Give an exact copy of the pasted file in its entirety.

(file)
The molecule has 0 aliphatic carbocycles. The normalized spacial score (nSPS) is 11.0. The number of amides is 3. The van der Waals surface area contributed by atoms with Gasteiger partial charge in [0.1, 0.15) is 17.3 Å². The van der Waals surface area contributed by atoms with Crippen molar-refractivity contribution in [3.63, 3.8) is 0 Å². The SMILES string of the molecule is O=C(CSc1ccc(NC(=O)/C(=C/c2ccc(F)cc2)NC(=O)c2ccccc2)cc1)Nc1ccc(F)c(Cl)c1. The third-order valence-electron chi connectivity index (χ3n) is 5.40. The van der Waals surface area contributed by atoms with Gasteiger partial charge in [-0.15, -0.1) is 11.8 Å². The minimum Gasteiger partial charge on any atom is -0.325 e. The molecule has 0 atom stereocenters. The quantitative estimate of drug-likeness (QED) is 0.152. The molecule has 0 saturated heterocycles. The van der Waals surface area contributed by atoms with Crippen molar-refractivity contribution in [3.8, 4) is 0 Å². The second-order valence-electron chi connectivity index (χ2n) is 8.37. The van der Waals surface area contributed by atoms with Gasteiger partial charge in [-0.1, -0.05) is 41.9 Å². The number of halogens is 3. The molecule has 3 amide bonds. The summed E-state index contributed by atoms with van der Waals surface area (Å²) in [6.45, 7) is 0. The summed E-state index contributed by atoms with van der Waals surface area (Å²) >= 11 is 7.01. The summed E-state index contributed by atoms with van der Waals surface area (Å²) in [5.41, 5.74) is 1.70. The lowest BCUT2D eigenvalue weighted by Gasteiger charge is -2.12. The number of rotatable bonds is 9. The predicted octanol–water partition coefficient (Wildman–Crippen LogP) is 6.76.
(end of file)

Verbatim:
The molecule has 0 aliphatic carbocycles. The normalized spacial score (nSPS) is 11.0. The number of amides is 3. The van der Waals surface area contributed by atoms with Gasteiger partial charge in [0.1, 0.15) is 17.3 Å². The van der Waals surface area contributed by atoms with Crippen molar-refractivity contribution in [3.63, 3.8) is 0 Å². The SMILES string of the molecule is O=C(CSc1ccc(NC(=O)/C(=C/c2ccc(F)cc2)NC(=O)c2ccccc2)cc1)Nc1ccc(F)c(Cl)c1. The third-order valence-electron chi connectivity index (χ3n) is 5.40. The van der Waals surface area contributed by atoms with Gasteiger partial charge in [-0.15, -0.1) is 11.8 Å². The minimum Gasteiger partial charge on any atom is -0.325 e. The molecule has 0 atom stereocenters. The quantitative estimate of drug-likeness (QED) is 0.152. The molecule has 0 saturated heterocycles. The van der Waals surface area contributed by atoms with Crippen molar-refractivity contribution in [3.8, 4) is 0 Å². The second-order valence-electron chi connectivity index (χ2n) is 8.37. The van der Waals surface area contributed by atoms with Gasteiger partial charge in [-0.1, -0.05) is 41.9 Å². The number of halogens is 3. The molecule has 3 amide bonds. The summed E-state index contributed by atoms with van der Waals surface area (Å²) in [6.45, 7) is 0. The summed E-state index contributed by atoms with van der Waals surface area (Å²) >= 11 is 7.01. The summed E-state index contributed by atoms with van der Waals surface area (Å²) in [5.41, 5.74) is 1.70. The lowest BCUT2D eigenvalue weighted by Gasteiger charge is -2.12. The number of rotatable bonds is 9. The predicted octanol–water partition coefficient (Wildman–Crippen LogP) is 6.76.